"On South Sudan, the article you linked to refers to bridges that are being rebuilt by UNOPS. UNOPS became aware that one bridge collapsed at the final stages of construction (it was not yet open to the public). It immediately checked the two other bridges built with similar design and found that these were also not of satisfactory quality. These bridges have therefore never been put in use. UNOPS prides itself on delivering excellence. Regardless of how difficult the circumstances are (in this case, war and the natural conditions of the sites) , its work should be of high quality. Therefore, UNOPS is rebuilding all three bridges – which were originally financed by USAID – at its own cost. It has also strengthened its quality control procedures, not only in South Sudan, but across its African portfolio."

 Before that, from the UN's August 7 transcript:

Inner City Press: one is about UNMAS.  David Bax who used to be the Somalia guy for UNMAS and was moved to Gaza for demining, I wanted to ask you straight up, I’ve heard that UNOPS after this investigation has decided to terminate his contract based on a finding of improper purchase of weaponry, which would be an anti-aircraft gun.  Given the imperative of the UN personnel not being perceived as buying anti-aircraft guns, will you… can you confirm it now or will you today confirm it or not?

Spokesman Dujarric:  I can’t confirm.  The gentleman you mentioned worked for, was contracted for by UNOPS.  I would encourage you to talk to them.

Inner City Press:  I’ve heard there is a communication from UNOPS to UNMAS since all the work that he did was for UNMAS?

Spokesman Dujarric:  That I understand, but his contract was with UNOPS... I can’t speak for them... I’m the Spokesman for the Secretary-General and not the UN system.  I do amplify the message from the UN system and I’m always happy to get a promotion, but I’m not sure I can shoulder that responsibility.  I will find you a press contact in UNOPS in Copenhagen.  We can both go there.

  Meanwhile a senior UN official has told Inner City Press it was internally disclosed that Bax contract was over. Others say the finding include "abuse of authority, sexual harrasment as well as unauthorized purchase of weaponry." This is something on which the UN system, whether UNOPS or UN Mine Action Service with which Bax worked not only in Somalia but also Gaza, should speak. Watch this site.
   Back on June 8, after Inner City Press asked about Bax, Kay was handed a piece of paper and read out that this allegation is under investigation and therefore he can have no comment at this time.

  Inner City Press replied it has heard the UNOPS report is finished, and asked in any event if it or a summary will be made public. Kay said what he had read was all he could say.

 Inner City Press also asked Somalia's prime minister and Maman Sidikou, Special Representative of the Chairperson of the AU Commission for Somalia about the geographic scope of the AMISOM mission, including in Somaliland and Puntland (there was no answer on either) and about US stated plans to send an ambassador. Watch this site.

  When the UN Mine Action Service held its annual press conference on April 1, Inner City Press wanted to ask UNMAS Director Agnes Marcaillou about landines in South Sudan and UNMAS' promotion of multiply-accused deminer David Bax from Somalia to Gaza.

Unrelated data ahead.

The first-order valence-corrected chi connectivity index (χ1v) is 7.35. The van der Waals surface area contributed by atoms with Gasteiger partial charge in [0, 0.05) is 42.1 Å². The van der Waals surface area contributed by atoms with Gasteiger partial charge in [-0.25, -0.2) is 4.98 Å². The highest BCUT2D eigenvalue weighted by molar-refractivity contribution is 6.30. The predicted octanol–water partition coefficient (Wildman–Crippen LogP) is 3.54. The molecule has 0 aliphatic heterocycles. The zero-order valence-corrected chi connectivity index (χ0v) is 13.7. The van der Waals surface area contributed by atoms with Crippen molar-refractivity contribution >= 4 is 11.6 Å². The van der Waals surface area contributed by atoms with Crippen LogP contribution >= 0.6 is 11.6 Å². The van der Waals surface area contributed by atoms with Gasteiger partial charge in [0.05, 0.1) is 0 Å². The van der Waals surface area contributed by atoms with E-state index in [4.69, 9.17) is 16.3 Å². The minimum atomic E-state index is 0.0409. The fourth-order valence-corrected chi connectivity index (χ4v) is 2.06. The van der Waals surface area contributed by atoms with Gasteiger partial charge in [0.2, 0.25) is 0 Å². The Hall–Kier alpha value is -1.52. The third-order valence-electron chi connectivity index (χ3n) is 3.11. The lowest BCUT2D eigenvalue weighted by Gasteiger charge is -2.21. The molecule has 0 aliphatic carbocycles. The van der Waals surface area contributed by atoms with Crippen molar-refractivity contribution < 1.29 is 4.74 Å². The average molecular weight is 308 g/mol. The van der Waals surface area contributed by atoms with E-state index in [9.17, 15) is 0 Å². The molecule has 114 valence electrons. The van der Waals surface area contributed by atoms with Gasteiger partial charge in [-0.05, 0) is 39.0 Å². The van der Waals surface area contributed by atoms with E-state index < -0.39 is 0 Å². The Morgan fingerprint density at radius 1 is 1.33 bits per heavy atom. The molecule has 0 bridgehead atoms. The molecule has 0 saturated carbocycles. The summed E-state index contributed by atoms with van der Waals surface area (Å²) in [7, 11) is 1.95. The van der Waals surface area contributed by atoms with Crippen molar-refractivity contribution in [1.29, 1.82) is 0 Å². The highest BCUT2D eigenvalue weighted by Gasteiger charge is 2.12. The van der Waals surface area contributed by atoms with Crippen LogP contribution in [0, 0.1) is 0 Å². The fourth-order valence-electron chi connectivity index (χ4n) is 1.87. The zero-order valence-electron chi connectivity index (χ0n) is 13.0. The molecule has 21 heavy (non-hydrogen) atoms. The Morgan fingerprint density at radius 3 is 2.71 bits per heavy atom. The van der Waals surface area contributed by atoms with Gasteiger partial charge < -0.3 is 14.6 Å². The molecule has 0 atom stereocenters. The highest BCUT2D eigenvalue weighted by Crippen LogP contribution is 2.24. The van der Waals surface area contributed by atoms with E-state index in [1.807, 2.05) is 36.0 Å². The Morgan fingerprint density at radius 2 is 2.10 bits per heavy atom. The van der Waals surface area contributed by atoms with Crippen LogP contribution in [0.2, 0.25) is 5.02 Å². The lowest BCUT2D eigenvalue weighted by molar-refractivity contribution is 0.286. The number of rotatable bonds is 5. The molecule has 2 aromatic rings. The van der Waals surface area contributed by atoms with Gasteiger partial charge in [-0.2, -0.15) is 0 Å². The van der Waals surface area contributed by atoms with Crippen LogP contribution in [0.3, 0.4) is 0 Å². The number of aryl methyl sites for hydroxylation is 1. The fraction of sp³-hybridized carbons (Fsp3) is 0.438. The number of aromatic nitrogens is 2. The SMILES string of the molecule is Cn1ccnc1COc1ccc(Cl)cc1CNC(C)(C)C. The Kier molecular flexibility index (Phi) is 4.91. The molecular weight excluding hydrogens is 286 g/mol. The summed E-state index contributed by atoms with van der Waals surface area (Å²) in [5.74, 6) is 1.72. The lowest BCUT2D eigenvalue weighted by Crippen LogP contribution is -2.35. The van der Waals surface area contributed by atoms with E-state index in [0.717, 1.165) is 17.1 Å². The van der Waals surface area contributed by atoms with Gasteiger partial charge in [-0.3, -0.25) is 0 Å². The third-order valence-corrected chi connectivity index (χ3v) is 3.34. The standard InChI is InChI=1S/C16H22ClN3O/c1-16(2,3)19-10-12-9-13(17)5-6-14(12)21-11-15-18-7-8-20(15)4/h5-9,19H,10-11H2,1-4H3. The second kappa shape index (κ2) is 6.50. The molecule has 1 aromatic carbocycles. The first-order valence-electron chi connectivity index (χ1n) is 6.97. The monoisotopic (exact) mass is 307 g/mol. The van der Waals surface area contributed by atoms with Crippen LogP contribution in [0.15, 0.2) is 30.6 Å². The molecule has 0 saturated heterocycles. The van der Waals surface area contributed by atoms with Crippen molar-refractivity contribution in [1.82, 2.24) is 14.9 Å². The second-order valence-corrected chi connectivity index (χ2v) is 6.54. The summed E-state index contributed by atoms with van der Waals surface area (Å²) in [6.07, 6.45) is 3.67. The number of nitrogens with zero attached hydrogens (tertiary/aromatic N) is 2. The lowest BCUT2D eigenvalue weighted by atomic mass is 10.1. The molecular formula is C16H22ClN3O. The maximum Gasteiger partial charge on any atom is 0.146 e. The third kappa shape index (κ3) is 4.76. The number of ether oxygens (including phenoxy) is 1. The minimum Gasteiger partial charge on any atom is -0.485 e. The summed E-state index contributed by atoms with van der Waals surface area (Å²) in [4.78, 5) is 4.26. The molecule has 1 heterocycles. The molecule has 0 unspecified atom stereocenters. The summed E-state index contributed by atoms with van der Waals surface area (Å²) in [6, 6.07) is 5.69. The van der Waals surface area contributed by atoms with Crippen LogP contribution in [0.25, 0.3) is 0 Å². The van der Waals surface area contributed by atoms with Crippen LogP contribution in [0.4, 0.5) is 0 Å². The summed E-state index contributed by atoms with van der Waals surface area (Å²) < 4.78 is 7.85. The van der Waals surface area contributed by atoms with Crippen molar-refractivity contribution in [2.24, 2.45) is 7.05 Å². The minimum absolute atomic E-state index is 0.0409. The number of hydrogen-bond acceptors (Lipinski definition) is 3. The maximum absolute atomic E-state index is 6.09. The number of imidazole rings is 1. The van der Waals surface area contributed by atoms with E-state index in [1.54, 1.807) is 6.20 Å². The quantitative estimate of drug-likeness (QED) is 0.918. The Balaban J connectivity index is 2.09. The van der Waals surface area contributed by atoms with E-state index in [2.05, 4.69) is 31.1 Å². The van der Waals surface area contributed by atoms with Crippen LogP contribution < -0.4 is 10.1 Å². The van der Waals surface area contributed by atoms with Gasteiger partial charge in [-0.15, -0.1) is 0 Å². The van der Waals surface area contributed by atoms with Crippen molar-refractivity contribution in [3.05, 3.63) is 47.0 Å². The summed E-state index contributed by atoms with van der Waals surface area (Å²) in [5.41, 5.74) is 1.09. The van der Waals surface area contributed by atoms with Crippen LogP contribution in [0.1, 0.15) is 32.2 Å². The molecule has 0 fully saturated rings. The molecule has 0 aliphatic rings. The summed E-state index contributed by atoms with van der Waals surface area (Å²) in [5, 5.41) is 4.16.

But also at the press conference were Japan's Deputy Permanent Representative and the Dutch Permanent Representative Karel van Oosterom, who it was said had to leave early, to meet with Secretary General Ban Ki-moon.

  So Inner City Press first asked van Oosterom if Dutch Queen Maxine, in Myanmar, would be raising the landmine issues in that country.

   No,  van Oosterom said, the Queen is in Myanmar in her capacity as UN Special Advocate for Inclusive Finance for Development. But he (and UNMAS' Marcaillou) assured that she and other Dutch official raise the landmine issue wherever they go.

  Later, Inner City Press asked Marcaillou about the reported use of landmines in South Sudan and about the disposition of the investigation(s) into David Bax, who whistleblowers in Somalia alleged shared DNA information about Somalia bombers with US intelligence, as well as engaging in conflicts of interest. (Video and background here.)

   Marcaillou spoke passionately about South Sudan, where UNMAS found cluster bombs were used but could not find by whom. She said UNMAS coordinated a statement on the landline allegation, by IGAD with the UN Mission UNMISS. Later she said that UNMAS dogs were used to check if explosives were being brought into UNMISS protection of civilians site.

  On Bax, the answer was less convincing.  Marcaillou as she did last year pointed to an investigation by the UN Office of Project Services - but this time acknowledged that she had not seen the whole UNOPS report.

This is the case even though Bax is a UNMAS employee - it's that UNMAS outsources its human resources activities to UNOPS. But shouldn't Marcaillou as UNMAS director have access to investigative reports about UNMAS staffers? We'll have more on this.

Footnote: After the briefing, Inner City Press mused whether the Netherlands, running for one of two Western European and Other Group seats on the UN Security Council against Italy and Sweden, would be upping its contributions to UNMAS.

    Karel van Oosterom replied that “currently, tender process under way for for years 2016-20. Share UNMAS will depend on quality its proposals.”

  This level of detail is appreciated. And wouldn't one think that assessment would include UNMAS' transparency, including whether it demands and gets access to investigative reports about UNMAS staff like Bax and the issues raised? We'll have more on this.